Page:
Consider, too, the deep love that Jesus showed in connection with the ransom. As a spirit creature in heaven, he was God’s “master worker.” True, “the things [God’s Son] was fond of were with the sons of men.” (Proverbs 8:22-31) Yet, it was not easy for him to leave heaven, with its very favorable circumstances in association with his Father and myriads of righteous angels. From his heavenly vantage point, the Son of God could see the evil conditions on the earth and the ravages of sin and death upon mankind. He also knew that providing the ransom would call for his death. Yet, he “took a slave’s form and came to be in the likeness of men. More than that, . . . he humbled himself and became obedient as far as death.” For such faithfulness, Jesus was raised to glorious heavenly life. (Philippians 2:5-11) What love he showed with regard to the ransom! Do you appreciate what Jesus did?
What Will You Do?
The English prelate Richard of Chichester (c. 1198–1253) once prayed that men and women might come “to know Jesus Christ more clearly, to love him more dearly, and to follow him more nearly.” Jesus’ ransom sacrifice surely provides one sound reason to get to know, love, and follow him.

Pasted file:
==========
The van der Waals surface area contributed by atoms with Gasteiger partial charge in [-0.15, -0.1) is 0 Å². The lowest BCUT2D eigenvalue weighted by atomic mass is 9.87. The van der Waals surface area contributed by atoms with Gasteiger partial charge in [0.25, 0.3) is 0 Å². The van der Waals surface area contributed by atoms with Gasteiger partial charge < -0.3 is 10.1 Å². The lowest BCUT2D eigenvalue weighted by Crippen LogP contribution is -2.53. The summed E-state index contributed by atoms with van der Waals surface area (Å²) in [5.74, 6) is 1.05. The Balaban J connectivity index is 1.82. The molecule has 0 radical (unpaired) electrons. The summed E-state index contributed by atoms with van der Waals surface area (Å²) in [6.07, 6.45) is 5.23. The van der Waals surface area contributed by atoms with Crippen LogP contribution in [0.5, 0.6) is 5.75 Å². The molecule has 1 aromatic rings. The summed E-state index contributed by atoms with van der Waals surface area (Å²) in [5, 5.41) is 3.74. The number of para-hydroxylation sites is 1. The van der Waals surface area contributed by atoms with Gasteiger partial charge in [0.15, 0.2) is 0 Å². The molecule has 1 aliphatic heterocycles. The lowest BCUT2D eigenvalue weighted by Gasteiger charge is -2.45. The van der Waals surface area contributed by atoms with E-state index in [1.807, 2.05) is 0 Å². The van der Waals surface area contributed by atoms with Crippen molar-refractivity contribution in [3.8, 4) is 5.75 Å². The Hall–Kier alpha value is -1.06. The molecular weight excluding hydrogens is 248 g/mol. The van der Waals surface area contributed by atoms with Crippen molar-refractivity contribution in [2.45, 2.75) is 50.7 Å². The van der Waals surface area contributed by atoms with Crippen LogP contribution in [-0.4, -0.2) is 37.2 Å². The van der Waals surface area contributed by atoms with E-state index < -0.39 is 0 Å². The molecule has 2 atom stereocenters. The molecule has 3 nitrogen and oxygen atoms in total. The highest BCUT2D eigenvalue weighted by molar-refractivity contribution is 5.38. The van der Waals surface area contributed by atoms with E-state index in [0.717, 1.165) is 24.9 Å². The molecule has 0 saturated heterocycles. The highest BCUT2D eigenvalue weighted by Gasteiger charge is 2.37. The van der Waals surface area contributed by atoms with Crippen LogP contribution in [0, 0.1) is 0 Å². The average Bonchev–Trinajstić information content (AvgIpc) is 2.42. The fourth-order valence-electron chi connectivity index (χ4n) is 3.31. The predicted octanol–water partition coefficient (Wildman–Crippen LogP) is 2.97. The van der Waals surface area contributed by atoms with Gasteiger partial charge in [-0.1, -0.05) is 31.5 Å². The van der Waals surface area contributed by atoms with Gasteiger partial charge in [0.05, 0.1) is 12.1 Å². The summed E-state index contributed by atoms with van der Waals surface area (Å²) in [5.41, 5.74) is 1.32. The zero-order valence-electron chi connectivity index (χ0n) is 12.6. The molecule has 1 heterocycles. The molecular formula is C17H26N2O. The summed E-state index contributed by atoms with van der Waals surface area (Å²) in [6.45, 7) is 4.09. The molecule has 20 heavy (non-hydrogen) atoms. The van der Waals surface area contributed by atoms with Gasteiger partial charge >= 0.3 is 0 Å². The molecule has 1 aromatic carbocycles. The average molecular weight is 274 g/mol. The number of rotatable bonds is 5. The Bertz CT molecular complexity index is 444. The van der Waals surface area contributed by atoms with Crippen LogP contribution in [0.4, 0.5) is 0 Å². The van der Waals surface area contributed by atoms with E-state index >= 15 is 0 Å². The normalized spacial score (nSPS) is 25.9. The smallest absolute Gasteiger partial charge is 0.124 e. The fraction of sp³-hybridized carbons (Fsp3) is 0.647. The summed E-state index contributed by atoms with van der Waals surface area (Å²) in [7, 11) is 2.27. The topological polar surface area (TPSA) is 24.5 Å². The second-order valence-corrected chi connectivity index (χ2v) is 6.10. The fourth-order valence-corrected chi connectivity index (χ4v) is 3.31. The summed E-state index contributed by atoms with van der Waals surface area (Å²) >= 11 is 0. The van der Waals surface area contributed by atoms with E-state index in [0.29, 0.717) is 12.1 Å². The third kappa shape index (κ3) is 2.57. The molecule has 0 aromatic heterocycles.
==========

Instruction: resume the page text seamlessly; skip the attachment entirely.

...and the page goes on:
If it was not for the ransom, as sinners we would die without hope, for “the sting producing death is sin.” (1 Corinthians 15:56) Hence, to be saved from death that would result because of your having been stung by sin, what must you do? You need to learn about God’s provision for salvation through Jesus Christ. Then you must demonstrate that you exercise faith in the ransom. How? By showing heartfelt appreciation for it, devoting yourself to God, and telling others about this wonderful provision for salvation.
This course can put you among the “great crowd” who “come out of the great tribulation, and . . . have washed their robes and made them white in the blood of the Lamb,” Jesus Christ. (Revelation 7:9, 14) Theirs is the hope of eternal life in an earthly paradise. (Luke 23:43) Yes, and you can be part of that happy throng, if Jesus’ death really is something precious to you.
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Sinless Jesus stood in a position similar to that originally occupied by perfect Adam
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Do you appreciate the real meaning of Jesus’ death?